How to Keep Your Pet’s Teeth Clean and Healthy

Poor oral hygiene in your pooch can be more dangerous than you know. Not only will foul breath gag you every time they breathe on your face, but the plaque buildup can also cause periodontal disease. That’s not a pretty sight! It means bleeding gums and falling teeth, both of which can leave your pet in the doldrums.

Teeth and gum disorders can be extremely painful as well. So are many of the other diseases they can lead to such as diabetes, endocarditis (a form of heart disease), kidney problems or even a broken jaw from weak teeth. Teeth infections, if ignored for a long time, can cause the bacteria to sail down into the bloodstream, messing up blood sugar metabolism. Let’s spare you the details of what that means. Instead, here are a few preventive measures to help your pooch avoid unnecessarily suffering.

To treat health disorders that come from poor dental hygiene, you need to treat the root of the problem – the tooth itself. Until the periodontal disease is treated, doggy diabetes is hard to cure. 

When your pet is in pain, the first thing that’s affected is their appetite and their ability to chew properly. They tend to swallow hard food, and that doesn’t do much good for their system. If you see yours whimpering, drooling, suffering from bleeding gums and shows no interest in food like the ones bought from Woofie’s, then it means that their condition may have worsened. In such cases, it’s hard to save the affected teeth. Older pets may lie silently in their pain.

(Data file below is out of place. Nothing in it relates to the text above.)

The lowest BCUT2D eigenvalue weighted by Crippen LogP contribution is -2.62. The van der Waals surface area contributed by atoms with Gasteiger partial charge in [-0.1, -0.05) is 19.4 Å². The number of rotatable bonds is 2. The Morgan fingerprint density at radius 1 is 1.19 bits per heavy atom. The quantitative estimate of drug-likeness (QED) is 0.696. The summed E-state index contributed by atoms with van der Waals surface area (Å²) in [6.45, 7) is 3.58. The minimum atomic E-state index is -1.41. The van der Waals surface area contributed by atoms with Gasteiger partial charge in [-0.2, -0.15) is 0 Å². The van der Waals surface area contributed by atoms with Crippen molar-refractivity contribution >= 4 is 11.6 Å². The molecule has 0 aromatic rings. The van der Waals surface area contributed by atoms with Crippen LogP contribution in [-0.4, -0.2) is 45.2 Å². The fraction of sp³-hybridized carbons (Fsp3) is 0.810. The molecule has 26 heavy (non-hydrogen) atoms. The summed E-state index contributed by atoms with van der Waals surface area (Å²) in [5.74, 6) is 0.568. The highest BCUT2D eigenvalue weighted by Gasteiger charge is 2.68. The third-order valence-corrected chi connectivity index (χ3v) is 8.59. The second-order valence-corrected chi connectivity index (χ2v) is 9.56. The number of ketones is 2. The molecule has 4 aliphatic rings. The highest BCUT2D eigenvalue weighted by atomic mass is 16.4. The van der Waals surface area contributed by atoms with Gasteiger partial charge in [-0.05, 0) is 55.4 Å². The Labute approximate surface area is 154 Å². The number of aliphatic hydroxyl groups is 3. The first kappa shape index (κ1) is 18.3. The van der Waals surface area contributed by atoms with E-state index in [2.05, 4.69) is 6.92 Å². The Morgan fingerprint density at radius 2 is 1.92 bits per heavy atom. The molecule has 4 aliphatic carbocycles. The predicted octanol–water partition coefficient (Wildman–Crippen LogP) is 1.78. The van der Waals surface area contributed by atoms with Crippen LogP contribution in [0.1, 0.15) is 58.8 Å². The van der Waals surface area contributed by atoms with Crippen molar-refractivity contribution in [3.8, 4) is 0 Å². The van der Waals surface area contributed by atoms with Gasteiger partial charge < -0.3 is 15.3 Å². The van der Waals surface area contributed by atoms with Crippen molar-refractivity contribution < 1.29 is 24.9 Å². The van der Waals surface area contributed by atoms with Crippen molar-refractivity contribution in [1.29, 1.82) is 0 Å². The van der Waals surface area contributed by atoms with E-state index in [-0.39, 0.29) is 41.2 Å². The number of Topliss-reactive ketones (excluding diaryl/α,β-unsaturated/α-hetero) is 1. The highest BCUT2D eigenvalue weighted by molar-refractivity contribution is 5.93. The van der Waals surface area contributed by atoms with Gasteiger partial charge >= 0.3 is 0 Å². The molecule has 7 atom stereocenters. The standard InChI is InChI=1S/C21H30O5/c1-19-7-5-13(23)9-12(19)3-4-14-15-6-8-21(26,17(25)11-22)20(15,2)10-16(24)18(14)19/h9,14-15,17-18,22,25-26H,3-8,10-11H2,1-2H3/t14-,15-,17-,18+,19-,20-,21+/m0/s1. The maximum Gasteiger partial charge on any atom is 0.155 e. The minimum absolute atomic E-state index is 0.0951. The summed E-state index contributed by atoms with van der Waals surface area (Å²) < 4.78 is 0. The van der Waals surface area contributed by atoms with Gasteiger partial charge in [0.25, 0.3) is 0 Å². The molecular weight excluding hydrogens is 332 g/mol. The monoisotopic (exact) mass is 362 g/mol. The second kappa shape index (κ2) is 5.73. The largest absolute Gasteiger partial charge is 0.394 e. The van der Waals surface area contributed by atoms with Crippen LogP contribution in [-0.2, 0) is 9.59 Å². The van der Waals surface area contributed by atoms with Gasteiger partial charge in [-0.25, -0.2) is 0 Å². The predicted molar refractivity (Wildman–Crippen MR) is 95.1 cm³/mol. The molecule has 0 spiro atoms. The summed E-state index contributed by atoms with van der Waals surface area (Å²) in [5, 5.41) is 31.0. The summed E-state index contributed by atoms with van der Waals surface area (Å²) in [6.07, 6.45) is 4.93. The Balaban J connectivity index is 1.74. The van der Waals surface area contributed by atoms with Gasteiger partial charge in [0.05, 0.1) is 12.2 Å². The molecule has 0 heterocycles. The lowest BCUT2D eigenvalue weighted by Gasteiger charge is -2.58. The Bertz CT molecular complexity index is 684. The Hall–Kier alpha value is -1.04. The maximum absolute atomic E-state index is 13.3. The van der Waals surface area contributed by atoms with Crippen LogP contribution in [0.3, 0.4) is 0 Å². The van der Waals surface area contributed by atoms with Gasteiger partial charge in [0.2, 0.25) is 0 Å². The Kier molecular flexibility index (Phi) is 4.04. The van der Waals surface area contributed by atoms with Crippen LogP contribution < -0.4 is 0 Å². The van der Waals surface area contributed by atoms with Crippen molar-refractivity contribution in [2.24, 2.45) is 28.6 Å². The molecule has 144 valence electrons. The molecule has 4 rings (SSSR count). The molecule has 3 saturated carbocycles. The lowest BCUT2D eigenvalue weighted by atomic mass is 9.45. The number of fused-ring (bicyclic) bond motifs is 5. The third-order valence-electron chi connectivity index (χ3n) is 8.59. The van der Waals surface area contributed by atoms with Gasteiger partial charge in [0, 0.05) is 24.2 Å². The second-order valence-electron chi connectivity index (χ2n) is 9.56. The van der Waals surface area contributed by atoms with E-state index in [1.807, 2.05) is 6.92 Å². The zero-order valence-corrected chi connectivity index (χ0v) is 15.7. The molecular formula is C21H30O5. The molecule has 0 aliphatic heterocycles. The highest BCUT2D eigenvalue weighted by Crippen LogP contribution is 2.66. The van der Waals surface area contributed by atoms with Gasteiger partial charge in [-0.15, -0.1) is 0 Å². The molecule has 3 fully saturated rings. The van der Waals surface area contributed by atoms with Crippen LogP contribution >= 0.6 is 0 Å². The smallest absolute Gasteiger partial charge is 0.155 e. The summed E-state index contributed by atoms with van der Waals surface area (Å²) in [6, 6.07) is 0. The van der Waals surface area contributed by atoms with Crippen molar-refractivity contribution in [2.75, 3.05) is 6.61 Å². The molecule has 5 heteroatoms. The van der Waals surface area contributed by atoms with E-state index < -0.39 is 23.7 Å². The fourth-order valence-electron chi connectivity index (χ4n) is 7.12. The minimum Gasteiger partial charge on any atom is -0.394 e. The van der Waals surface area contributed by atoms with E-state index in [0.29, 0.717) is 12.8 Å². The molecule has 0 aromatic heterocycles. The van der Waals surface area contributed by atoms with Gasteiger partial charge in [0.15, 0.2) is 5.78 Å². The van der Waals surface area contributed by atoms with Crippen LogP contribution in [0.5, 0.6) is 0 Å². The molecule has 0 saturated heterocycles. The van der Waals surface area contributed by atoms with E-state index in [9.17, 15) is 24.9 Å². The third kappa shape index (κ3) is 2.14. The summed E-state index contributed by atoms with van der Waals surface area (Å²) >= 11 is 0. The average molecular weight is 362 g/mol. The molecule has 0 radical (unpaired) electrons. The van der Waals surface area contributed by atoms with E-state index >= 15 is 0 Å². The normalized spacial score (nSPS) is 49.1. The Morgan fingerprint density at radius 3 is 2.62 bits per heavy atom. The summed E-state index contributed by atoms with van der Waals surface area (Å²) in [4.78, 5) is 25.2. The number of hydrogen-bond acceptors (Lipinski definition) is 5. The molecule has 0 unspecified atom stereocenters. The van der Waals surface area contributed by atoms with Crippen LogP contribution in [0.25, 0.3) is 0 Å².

How Do You Fix Your Pooch’s Periodontal Problems?

Experienced vets say that weak and fractured doggy jaws are hard to heal because the bone is weak already. They fall sick and the pain from the fractured tooth can become unbearable sometimes. Don’t worry! You can do your bit to help. Prevention is in fact, far easier than cure. Good oral hygiene goes a long way to protect their teeth and health. This includes regular brushing, gum cleaning, annual oral exams, and dental X-rays to examine every tooth and crevice in the mouth. Here’s how you can help:

  • Brush teeth: Brush your pup or dog’s teeth in the mornings just the way you do for yourself. Stick to a fixed schedule every day. Start early when they are little so they get into the habit without much protest. A good time to brush is before their breakfast time or in the evenings when they are not as frisky.
  • Synthetic chewing bones: Buy synthetic bones or hard toys that are meant to clean their teeth and gums. Don’t leave them alone while they are gnawing on it. Keep an eye to prevent them from accidental swallowing. 
  • Healthy food: A healthy diet leads to healthy teeth. Give them crunchy food along with softer options. Soft foods stick to their teeth, causing plaque buildup and decay. Feed them crunchy vegetables in moderation such as brussels sprouts, pumpkins and carrots to strengthen their teeth.
  • Regular dental checkups: Take them to the vet regularly for teeth cleaning, check ups and timely dental treatments. 

K9 Gentle Dental: Dog Dental Care

We earned our initial training certificate from the only state-accredited, academically recognized training program taught by a veterinarian specialists in the field. We also collaborate with local vets to build on our understanding and better serve our K9 clients. Call us to schedule a teeth cleaning appointment for your pooch.

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